> Natasha Vita-More <firstname.lastname@example.org> wrote:
> My initial comment was based on the fact that I grow not only tired, but
> weary of historical accounts focusing on any one type of thinking and/or
> contribution to cultural advances. I think it is important to recognize
> that ideas within the culture stem from many sources. Some of these
> sources are more subtle than others, yet just as poignant. Ignoring this
> is not a fair and complete account of our branching tree, nor its roots.
> I'm more interested in the quality and "rounded" (no pun intended)
> influence of meme breeders. By rounded I am referring to the scope of the
> breeder and all the areas of thought and ideas that affect our lives.
Here we get into the thick of it. I'm going to take what I think you are saying and attempt to put it in my frame of refference.
Presumably, concrete "constructions" and memes (have historically) survived/florished/become extinct on the basis of criteria to which little conscious thought has been devoted. [Fundamentally were they successful in a [local] environment!]
I am an "optimalist". I've devoted years of my life to determining how one gets "optimal" performance (according to the rigid criteria in computer science of space & time) from a computer program. I will freely admit that this approach may not be the best to use to evaluate things derived from other frames of reference. Often I may not even be able to see the frame of reference -- I can see the surface of the iceburg, but not know what is under the water. Nature uses a very simple, and from my frame of reference, sub-optimal selection criteria, namely does it survive & prosper. It in no way has to be optimal for nature to accept it. In some cases surviving & prospering may require that you mutate most quickly, in other cases it may require that you undertake heroic efforts to preserve a genome in its "original" state. (Contrasting for example E. coli that have a relatively high mutation rate with Deinococcus radiodurans which has a very low mutation rate). Both of these (because they are opposites) cannot be "optimal" excepting from the frame of reference "it works" in the local environment. [Interestingly enough, Nature has built into E. coli, yeast *and* humans the enzymes for both low and high mutation rates...]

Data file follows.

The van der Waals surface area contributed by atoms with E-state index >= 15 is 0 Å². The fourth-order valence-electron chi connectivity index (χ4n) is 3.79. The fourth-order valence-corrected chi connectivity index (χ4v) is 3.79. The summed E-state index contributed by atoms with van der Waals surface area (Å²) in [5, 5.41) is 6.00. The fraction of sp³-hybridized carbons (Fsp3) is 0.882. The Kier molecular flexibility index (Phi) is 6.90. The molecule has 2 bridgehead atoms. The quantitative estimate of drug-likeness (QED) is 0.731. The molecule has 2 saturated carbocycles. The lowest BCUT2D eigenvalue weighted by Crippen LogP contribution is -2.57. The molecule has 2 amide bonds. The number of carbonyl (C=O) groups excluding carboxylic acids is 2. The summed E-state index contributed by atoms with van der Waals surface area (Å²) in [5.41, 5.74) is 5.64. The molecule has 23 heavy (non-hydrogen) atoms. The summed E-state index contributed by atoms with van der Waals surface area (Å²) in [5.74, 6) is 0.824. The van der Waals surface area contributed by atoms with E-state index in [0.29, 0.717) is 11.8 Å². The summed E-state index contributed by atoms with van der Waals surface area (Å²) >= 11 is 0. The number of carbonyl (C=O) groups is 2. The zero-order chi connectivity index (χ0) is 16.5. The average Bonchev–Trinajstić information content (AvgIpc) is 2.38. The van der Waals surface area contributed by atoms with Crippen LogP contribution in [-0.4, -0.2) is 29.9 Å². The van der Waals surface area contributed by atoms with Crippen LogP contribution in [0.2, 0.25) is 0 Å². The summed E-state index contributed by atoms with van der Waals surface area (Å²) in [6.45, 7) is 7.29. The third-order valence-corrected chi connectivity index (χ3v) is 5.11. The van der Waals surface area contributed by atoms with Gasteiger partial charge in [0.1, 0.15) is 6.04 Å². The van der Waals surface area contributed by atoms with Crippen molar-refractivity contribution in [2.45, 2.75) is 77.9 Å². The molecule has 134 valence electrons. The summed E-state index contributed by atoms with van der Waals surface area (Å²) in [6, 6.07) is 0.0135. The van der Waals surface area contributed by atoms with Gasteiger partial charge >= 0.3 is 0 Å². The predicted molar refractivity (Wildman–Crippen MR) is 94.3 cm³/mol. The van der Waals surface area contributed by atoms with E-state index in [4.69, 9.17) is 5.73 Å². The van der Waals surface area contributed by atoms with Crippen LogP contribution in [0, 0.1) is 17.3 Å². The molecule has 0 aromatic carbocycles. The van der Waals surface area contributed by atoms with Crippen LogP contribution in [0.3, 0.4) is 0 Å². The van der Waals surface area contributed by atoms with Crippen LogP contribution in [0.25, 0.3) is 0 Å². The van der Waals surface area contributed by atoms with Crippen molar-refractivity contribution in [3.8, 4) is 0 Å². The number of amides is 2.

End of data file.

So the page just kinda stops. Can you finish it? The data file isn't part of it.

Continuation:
Nature's process of operating blindfolded with her/his/its hands tied behind its back selecting something that merely "works" may fail in a very gross fashion in the light of a "consciousness" frame of reference. The example that comes to mind is the choice of "iron" as an oxygen carrier in hemoglobin (to provide the energy we need for metabolism), when iron (in conjunction with oxygen) may ultimately result in free radical production that destroys our genetic program (causing cancer and some aspects of aging). Now, if you were "consciously" designing a system, *would* you select a feature that caused the system's self-destruction? If you were creating memes, would you create memes that erased themselves? In a selection system it would be something that removed the process by which or the criteria on which the selections are based. (My mind is really stretched here!)
Even more importantly, how is it possible when designing a system (or memes) to know whether or not one is excluding design possibilities that may be *more* optimal? A "better" design may succeed in the environment of natural selection, but that in no way guarantees that such a design is in any way the "best". The "optimal" design (or meme) may fail because it is not close enough to existing designs/memes to be properly evaluated. In Nature, that doesn't happen very often because it is usually taking small incremental steps. Humans on the other hand can take things that are extrordinarily unrelated to each other and jam them together. Most of the time this produces garbage but sometimes it doesn't. But in those situations where we "think" what has been produced is garbage, do we have any way of being certain that we have the proper frame of reference to evaluate it? In other words, the frame of reference required to properly evaluate a new design/meme may effectively be in a hyper-dimension that is outside of the dimensions in which the creation and evaluation normally occurs.
This type of thinking leads to my perspective that actions that promote the increase of diversity and the survival of memes of diverse derivations seems to be a good strategy. It is a pitiful approach to increasing our dimensionality, but it may be one of the few we currently have.
All of that said, the SETI@home meme is still garbage, even though it appears to be remarkably successful.